The entry phase of our Holiday Heritage Recipe Contest has come to a close, and it’s time to start narrowing down the selections. Tony and I will be spending the next 48 hours +/- reading through each contestant’s entry and story to choose our favorites and with almost 40 recipes entered we know that we have our work cut out for ourselves.
Add to that the hectic pace of the holiday season, especially in the restaurant world, and some days it’s a challenge just to remember my name. We received several new entries in the days/hours leading up to the deadline, and we will get those recipes and stories posted by the end of Saturday, at the latest. We appreciate your patience and understanding as we navigate our way through the fluid waters of blogging and all that goes with it.
In the meantime, we will continue to feature recipes from our contestants here on the blog, and today the Contest Spotlight is shining on Sue Asp of Fergus Falls, Minnesota, and her Grandmother’s recipe for Date-Filled Cookies.
Sue has a long-standing holiday tradition of baking with her sisters and her mother each season. While they bake a great variety of goodies each year, these date-filled cookies remain a constant family favorite, and Sue gives credit for this to an unusual source. You’ll have to read on to find out what that is but, as a baker who cherishes a good old-fashioned recipe, I totally get it, and hope you do too.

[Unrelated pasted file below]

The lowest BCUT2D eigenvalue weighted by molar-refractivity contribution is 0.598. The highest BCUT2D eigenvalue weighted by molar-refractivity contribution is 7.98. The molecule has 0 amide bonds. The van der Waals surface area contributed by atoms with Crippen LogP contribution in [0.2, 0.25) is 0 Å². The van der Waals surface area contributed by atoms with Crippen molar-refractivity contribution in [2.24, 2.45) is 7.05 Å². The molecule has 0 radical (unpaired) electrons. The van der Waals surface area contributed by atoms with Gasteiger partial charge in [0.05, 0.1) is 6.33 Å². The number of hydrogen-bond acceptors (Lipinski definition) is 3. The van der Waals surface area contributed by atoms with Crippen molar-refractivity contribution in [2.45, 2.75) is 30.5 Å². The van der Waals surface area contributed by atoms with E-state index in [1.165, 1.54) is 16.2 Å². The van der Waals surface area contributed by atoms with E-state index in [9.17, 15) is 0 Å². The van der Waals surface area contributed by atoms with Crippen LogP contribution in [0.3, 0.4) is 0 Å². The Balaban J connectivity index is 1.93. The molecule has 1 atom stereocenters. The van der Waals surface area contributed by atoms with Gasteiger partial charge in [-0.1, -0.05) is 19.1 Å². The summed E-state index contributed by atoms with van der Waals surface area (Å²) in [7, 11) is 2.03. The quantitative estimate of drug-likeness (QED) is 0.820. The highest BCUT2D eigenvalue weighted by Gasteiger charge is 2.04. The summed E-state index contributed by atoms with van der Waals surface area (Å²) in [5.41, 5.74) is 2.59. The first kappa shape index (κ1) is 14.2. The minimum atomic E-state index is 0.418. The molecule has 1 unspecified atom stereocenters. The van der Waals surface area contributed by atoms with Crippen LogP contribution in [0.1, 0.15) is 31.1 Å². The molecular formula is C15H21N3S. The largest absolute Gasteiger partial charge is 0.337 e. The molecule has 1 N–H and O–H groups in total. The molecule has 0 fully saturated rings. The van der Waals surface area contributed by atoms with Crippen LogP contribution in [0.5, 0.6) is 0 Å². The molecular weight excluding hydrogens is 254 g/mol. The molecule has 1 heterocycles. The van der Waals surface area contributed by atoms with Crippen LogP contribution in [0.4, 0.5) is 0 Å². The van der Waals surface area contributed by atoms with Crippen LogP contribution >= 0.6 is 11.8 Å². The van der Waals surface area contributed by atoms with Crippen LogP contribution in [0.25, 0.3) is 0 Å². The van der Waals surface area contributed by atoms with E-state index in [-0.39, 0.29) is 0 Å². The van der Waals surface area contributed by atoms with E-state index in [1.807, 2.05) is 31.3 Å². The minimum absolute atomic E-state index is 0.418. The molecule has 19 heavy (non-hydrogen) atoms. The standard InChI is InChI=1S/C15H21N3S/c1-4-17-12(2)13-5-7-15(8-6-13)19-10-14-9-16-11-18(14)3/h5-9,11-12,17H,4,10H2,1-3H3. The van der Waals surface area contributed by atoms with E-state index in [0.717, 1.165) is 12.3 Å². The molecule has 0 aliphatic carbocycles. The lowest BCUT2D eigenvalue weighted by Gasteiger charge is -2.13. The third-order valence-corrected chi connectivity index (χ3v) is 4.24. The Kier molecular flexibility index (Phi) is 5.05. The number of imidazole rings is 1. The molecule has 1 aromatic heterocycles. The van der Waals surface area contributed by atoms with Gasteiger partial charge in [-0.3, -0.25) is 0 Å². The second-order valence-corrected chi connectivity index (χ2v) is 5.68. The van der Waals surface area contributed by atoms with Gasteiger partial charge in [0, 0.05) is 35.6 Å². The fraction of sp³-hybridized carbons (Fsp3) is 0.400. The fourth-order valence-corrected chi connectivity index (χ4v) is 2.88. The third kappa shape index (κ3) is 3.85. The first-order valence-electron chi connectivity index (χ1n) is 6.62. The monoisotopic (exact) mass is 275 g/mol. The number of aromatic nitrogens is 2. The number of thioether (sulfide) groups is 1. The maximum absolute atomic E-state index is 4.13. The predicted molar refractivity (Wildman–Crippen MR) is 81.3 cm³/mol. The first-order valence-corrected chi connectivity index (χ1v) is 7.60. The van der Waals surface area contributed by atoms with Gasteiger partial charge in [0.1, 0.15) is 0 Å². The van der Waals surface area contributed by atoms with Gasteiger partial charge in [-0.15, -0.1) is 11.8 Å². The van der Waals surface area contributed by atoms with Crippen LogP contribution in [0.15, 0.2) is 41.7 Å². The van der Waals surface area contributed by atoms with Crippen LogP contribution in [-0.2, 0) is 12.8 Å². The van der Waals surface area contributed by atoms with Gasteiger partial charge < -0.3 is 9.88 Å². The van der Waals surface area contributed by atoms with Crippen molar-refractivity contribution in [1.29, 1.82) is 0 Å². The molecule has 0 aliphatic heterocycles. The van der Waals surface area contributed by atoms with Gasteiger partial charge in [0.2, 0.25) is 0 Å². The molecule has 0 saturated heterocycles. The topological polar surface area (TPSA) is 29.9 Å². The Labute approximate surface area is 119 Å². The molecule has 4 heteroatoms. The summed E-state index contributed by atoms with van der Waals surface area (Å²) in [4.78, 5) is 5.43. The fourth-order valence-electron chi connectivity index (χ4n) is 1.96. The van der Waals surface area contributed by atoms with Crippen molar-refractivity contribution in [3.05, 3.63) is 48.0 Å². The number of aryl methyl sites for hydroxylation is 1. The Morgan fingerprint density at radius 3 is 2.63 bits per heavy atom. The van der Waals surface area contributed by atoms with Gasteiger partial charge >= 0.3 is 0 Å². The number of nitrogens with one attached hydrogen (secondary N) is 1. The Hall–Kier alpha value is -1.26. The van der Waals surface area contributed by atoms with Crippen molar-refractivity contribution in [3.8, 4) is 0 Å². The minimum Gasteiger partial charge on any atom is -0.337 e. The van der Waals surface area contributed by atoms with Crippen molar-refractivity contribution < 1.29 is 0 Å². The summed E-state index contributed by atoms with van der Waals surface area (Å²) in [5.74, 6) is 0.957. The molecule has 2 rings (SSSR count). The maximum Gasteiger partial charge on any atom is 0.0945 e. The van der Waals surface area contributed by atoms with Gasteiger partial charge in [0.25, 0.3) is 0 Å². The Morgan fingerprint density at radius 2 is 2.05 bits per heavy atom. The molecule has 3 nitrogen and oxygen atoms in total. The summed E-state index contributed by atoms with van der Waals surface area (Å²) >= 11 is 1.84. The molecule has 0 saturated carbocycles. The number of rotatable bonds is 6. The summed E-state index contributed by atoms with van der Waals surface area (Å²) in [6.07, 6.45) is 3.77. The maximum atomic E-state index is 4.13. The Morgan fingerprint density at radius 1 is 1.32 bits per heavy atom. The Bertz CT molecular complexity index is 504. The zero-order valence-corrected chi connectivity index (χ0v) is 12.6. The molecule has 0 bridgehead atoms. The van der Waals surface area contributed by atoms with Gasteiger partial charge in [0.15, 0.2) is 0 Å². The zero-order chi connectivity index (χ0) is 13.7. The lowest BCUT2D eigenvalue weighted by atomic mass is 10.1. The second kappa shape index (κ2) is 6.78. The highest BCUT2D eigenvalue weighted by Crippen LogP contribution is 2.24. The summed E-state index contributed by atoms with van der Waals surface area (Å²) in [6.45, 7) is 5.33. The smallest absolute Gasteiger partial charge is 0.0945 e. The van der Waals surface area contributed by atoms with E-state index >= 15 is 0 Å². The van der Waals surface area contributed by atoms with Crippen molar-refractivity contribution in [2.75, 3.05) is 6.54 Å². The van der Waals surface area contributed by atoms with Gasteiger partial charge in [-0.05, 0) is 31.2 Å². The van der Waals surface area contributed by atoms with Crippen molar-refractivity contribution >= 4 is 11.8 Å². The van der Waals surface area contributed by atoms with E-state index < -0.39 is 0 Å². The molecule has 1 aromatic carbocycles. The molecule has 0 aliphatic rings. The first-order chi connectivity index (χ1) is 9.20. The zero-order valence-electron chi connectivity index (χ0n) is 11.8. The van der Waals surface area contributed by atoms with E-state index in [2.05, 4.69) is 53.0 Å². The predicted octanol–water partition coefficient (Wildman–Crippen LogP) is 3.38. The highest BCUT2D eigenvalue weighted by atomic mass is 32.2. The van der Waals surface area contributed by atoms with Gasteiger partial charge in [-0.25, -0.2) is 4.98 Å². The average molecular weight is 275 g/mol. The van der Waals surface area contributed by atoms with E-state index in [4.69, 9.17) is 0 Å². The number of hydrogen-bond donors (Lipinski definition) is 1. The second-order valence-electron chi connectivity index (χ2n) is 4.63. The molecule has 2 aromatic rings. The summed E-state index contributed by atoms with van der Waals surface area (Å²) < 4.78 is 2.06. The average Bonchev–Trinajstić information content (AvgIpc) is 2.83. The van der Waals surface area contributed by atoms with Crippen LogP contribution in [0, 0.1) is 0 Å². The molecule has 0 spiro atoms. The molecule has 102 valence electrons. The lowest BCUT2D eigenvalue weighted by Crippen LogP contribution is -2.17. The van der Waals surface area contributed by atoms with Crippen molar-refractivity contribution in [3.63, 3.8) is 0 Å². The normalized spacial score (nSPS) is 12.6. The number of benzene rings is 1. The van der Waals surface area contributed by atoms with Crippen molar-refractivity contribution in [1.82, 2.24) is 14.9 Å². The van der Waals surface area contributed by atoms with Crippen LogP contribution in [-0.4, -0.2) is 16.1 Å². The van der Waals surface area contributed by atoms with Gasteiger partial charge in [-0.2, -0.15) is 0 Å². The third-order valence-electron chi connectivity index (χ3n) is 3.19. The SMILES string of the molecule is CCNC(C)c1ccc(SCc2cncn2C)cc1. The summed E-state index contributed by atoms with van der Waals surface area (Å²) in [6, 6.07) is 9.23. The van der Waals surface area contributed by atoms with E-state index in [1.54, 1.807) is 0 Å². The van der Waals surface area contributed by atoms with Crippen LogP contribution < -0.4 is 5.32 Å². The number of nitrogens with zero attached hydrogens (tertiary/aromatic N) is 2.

Thank you for sharing your special recipe and story with us, Sue, and GOOD LUCK!
Sue Asp’s (Grandmother’s) Date-Filled Cookies
The original recipe for these date-filled cookies must be at least 75 years old. The yellowed newspaper clipping, carefully taped to a 3×5 card, belonged to my grandma, Mathilda Alsop. There are notes, too, scrawled on the card beside the newsprint. Some in Grandma’s writing (12 min. @ 350=GOOD!), others in my mother’s (Use Betty Crocker Filling!). Grandma rolled the dough and chopped the dates by hand each Christmas until she was well in to her 80s, then passed the card and the tradition on to her daughter-in-law.
This year, my mother, who is approaching 90, will gather her three daughters for our 26th annual mother-daughter Christmas cookie bake. Grandma worked alone, but after more than two decades, we four have settled into a routine: Mom mixes the dough, I make the filling, Marilyn crimps each edge (she’s good with the putzy stuff), and Karen takes the cookies out of the oven when they’re perfectly golden brown.
We mix up a dozen varieties each year—from spritz to peanut butter blossoms—but the date-filleds have stood the test of time. Sure, they’re delicious, but I think the true draw lies in that old, yellowed card.
For the Dough:
1 cup granulated sugar
1 cup butter (may use margarine)
2 eggs, beaten
1/2 cup soured cream*
1 teaspoon baking soda dissolved in the cream
1/2 teaspoon baking powder sifted into 2 1/2 cups white flour
2 1/2 cups ground oatmeal
*Sour cream by adding 1 Tablespoon vinegar or lemon juice to 1 cup cream
For Date Filling:
3 cups cut up dates
1/4 cup sugar
1 1/2 cups water
Cook over low heat, stirring constantly, until thickened (about 10 minutes). Cool.
Cream sugar and butter together with an electric mixer and add eggs. Combine flour mixture and oatmeal. Add dry ingredients and soured cream mixture alternately to creamed mixture. Mix to form dough.
Roll out cookie dough on a floured surface to 1/8 inch thick. Cut dough into circles with a 2 1/2 inch cookie cutter. Place about 1 teaspoon of date filling onto dough and fold dough in half to cover the filling. Press the edges of the dough together with a fork to seal and prick the top with a fork to allow steam to escape.
Bake on a parchment paper lined cookie sheet for 12 minutes. Remove to a rack to cool completely.
Submitted by Sue Asp of Fergus Falls, MN